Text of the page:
Our Favourite British Books

Harry Potter is probably American’s favourite fictional Brit, but he’s by no means the only character worth exploring. The UK has a rich literary tradition, and great contemporary books in all genres, too. I asked my Book Riot friends to give you some suggestions in case you want to dip your toes in this world.

Harry Potter and the Order of the Phoenix, by J.K. Rowling

I’m of the Potter generation, which means I grew up with this series. What’s particularly special about this book is that I was 15/16 right around the time it was released,so I connected with Harry’s personal struggles on a deeper level. As an American, I also find the insight and similarities between British schooling (OWLs, etc) and American schooling really fascinating!!

Sharanya Sharma 

The Curious Incident of the Dog in the Night-Time, by Mark Haddon

Delving into the head of this young man who appears to be on the autism spectrum as he investigates the death of a neighbor’s dog, Haddon doesn’t feel the need to explain the thought process of 15-year old Christopher. Instead, he lets us live his reality and in doing so, we get a greater insight into this budding mathematician with a head for mysteries and a seeming inability to understand the motivations of those around him. The author’s intricate description of London locations and his use of decidedly British terms like “maths” reminds the reader where the heart of this book lies.

— Elizabeth Allen

Sherlock Holmes, by Arthur Conan Doyle, Stephen Fry (Narrator) 

My list of books to choose from for this could fill a library because I love British novels (and TV, but that’s a separate post). When chick-lit (you know great, often times hilarious, novels written by and about women) became a thing I probably read every British one. So you’d think I would sit here for hours trying to pick my favorite one, right? But I’m gonna go with a classic because the moment when Sherlock meets Watson (in A Study in Scarlet) is forever one of my favorite literary moments. AND it just so happens that a collection of Sherlock Holmes by Arthur Conan Doyle has just been released on audible with Stephen Fry not only narrating the four novels and four short stories but he wrote a little introduction to each one. I’m currently making my way through this massive collection and I’m just all heart-eyes!

— Jamie Canaves 

Bridget Jones’s Diary, by Helen Fielding

I first read Bridget Jones’s Diary in middle school, and I felt a kinship with Britain’s favorite hot mess, the iconic diarist Bridget Jones. I suppose what we have most in common, apart from boy troubles, is a neverending appetite for self improvement and the belief that we can grow and reinvent ourselves, that each day and each year you can wake up and try again. I’ve reread all of the books in the series many times over to the point where I have key lines memorized. I could not have survived my twenties without perfectly imperfect Bridget Jones’s spirit and self-deprecating personality. Now, if I can only find my own Mark Darcy…

— Sarah Davis 

Noughts and Crossesby Malorie Blackman

I came across this book while talking about another book that had a similar concept. This book had taken the concept of darker skinned people in positions of power and made it…unacceptable. Noughts and Crosses was mentioned as a benchmark for such concepts. I decided to compare the two…and it was absolutely no question: Malorie Blackman’s worldbuilding and characterizations were on point, and I find myself thinking about scenes in the book to this day, five years later.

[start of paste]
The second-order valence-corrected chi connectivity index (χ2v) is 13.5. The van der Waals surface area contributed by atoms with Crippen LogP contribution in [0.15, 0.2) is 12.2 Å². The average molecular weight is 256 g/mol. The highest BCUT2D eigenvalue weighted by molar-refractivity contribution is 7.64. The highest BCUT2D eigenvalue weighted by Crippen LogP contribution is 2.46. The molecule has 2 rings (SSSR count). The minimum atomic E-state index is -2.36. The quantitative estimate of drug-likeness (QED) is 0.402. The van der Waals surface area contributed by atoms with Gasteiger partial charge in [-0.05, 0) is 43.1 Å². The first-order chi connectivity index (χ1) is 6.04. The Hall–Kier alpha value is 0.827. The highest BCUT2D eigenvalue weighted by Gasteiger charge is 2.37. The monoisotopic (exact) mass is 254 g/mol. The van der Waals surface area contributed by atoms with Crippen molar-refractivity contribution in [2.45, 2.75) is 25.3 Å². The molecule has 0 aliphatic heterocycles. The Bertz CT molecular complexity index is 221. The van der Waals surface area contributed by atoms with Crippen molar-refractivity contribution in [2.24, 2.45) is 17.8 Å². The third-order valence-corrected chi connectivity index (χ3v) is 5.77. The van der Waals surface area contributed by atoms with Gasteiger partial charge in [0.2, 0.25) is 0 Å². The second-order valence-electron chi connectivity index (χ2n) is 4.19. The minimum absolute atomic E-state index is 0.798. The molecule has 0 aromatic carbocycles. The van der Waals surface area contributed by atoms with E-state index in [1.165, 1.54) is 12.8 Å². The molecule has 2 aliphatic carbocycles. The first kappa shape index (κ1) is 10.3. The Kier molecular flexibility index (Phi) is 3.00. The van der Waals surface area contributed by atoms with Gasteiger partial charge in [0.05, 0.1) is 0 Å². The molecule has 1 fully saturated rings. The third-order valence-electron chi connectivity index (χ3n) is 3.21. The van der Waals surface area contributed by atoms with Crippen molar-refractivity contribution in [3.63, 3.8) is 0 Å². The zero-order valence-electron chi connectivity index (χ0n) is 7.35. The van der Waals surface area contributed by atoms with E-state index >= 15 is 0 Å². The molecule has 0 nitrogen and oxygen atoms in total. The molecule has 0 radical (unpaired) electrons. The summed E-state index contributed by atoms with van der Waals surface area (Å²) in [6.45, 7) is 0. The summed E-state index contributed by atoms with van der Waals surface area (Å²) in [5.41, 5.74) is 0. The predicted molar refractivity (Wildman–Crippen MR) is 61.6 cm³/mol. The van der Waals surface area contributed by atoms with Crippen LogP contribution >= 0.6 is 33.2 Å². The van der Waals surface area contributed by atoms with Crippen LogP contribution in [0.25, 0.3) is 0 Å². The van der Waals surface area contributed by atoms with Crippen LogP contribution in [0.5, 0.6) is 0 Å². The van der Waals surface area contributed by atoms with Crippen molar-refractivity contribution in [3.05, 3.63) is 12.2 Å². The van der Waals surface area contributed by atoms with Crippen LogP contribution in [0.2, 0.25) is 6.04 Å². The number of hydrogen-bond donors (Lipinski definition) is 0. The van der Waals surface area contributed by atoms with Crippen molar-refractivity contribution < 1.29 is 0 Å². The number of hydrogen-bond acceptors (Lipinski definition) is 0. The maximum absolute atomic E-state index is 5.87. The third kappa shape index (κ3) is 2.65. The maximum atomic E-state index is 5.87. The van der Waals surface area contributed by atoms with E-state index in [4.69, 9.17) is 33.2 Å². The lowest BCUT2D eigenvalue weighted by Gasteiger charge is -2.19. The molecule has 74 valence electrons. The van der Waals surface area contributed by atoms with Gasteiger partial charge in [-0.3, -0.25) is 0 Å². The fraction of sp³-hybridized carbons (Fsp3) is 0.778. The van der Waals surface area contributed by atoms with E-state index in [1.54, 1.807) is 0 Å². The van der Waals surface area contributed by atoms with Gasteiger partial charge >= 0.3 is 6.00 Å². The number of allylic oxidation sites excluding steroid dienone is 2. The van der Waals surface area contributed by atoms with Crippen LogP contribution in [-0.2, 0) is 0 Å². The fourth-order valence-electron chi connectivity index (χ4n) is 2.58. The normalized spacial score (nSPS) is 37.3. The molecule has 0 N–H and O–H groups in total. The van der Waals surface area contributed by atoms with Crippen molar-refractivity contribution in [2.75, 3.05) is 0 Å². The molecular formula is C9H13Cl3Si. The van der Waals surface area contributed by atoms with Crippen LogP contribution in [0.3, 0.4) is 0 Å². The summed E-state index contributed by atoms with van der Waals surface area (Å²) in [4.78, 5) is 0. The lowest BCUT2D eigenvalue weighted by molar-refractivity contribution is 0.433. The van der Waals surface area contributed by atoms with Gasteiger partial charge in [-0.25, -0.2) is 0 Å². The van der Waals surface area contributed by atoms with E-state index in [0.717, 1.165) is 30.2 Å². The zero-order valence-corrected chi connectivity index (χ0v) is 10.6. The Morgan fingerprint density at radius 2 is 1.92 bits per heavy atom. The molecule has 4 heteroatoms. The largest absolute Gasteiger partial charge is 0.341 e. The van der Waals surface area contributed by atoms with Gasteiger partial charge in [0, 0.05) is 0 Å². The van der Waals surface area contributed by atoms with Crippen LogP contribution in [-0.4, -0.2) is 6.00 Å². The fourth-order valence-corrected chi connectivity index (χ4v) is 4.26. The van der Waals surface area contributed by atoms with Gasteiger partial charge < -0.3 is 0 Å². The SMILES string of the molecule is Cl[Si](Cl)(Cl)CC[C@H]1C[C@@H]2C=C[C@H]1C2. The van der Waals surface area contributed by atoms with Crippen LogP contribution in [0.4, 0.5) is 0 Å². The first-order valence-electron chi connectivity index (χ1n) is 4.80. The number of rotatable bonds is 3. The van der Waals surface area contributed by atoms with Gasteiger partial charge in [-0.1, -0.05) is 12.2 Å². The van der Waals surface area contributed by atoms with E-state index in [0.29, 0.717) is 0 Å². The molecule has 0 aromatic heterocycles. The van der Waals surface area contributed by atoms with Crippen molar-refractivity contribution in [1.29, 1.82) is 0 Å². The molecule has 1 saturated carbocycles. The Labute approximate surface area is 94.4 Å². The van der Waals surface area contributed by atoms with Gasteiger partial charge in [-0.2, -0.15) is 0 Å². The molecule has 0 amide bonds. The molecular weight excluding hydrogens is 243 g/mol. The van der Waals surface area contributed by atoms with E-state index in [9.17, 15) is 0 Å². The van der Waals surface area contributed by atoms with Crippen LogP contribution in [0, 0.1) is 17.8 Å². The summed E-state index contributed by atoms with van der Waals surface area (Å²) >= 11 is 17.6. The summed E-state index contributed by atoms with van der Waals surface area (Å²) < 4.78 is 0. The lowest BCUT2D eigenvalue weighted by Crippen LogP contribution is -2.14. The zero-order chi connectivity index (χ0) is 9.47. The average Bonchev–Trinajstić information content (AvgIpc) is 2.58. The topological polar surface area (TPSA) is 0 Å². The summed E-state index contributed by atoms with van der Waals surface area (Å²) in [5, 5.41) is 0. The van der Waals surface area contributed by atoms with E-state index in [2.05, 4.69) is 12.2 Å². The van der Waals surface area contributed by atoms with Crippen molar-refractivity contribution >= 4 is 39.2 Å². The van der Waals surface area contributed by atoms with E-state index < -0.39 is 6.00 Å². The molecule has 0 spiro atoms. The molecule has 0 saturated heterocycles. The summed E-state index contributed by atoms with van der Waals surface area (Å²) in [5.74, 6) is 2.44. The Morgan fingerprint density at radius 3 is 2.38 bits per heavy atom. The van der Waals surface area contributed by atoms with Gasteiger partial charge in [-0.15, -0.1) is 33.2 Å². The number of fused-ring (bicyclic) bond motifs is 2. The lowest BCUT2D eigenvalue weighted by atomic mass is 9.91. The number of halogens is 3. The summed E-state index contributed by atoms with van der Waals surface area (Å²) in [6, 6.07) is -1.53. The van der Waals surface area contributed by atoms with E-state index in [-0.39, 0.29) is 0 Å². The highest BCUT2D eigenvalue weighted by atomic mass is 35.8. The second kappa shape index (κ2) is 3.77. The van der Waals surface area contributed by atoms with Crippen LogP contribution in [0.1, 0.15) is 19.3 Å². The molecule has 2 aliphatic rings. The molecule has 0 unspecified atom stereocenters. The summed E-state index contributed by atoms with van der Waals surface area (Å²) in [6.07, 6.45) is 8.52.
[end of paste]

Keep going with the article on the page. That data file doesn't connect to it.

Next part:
— Jessica Pryde 

Possession, by A.S. Byatt

Here’s how I describe Possession in a nutshell to interested parties: a romance about a romance, with epic poetry, and letters, a diary, and fiction, and biography, and fairytale, and there’s a mystery pacing the whole thing, plus did I mention a seance, a secret dollhouse, and the characters are all academic types… It is sublime. Truly, this is one of my favorite novels in the entire world. And perhaps the best part is that my memory only holds on to the overarching romance (it’s the book’s subtitle, after all) and each time I re-read it the finer details and subplots are a complete surprise when they pop up. And I’ve read it at least ten times. Sublime.

— Alison Peters 

Pride and Prejudice, by Jane Austen

As cliché as it may be, Elizabeth Bennet and Mr. Darcy are just about my favorite literary couple in basically ever. This book was pivotal to my appreciation of “classic” literature and totally changed how I read books I’d once considered out of reach. I skipped Disney World for P&P (well, half a day — I just couldn’t stop reading it), and as I followed the “will they or won’t they” of everyone’s favorite leading man and headstrong young woman, I fell a little deeper and deeper in love. How can you not?

Kartography, by Kamila Shamsie

I first read Kamila Shamsie as a college student, though not in any classroom. Shamsie was an alum and writing professor of my college and, while I had never heard of her before college, I quickly understood that she was a bit of a legend on campus. Everyone in the writing department wanted to take her class (which was rarely offered). I was never able to make my schedule work to be able to enroll in it, but I did pick up her novel Kartography in the college bookstore. I read it in one day, putting off all my other school work to do so, and felt myself transported in a way I didn’t know was possible before. The novel is a love story, but it is also so much more. It’s about family and tradition and obligation and country. I remember reading it for the first time and being dazzled by the craftsmanship and talent that Shamsie displayed in its writing, and now, whenever I re-read it, I am disappointed all over again that I never had the chance to learn from such a writer.

— Rachel Manwill 

The Lie Treeby Frances Hardinge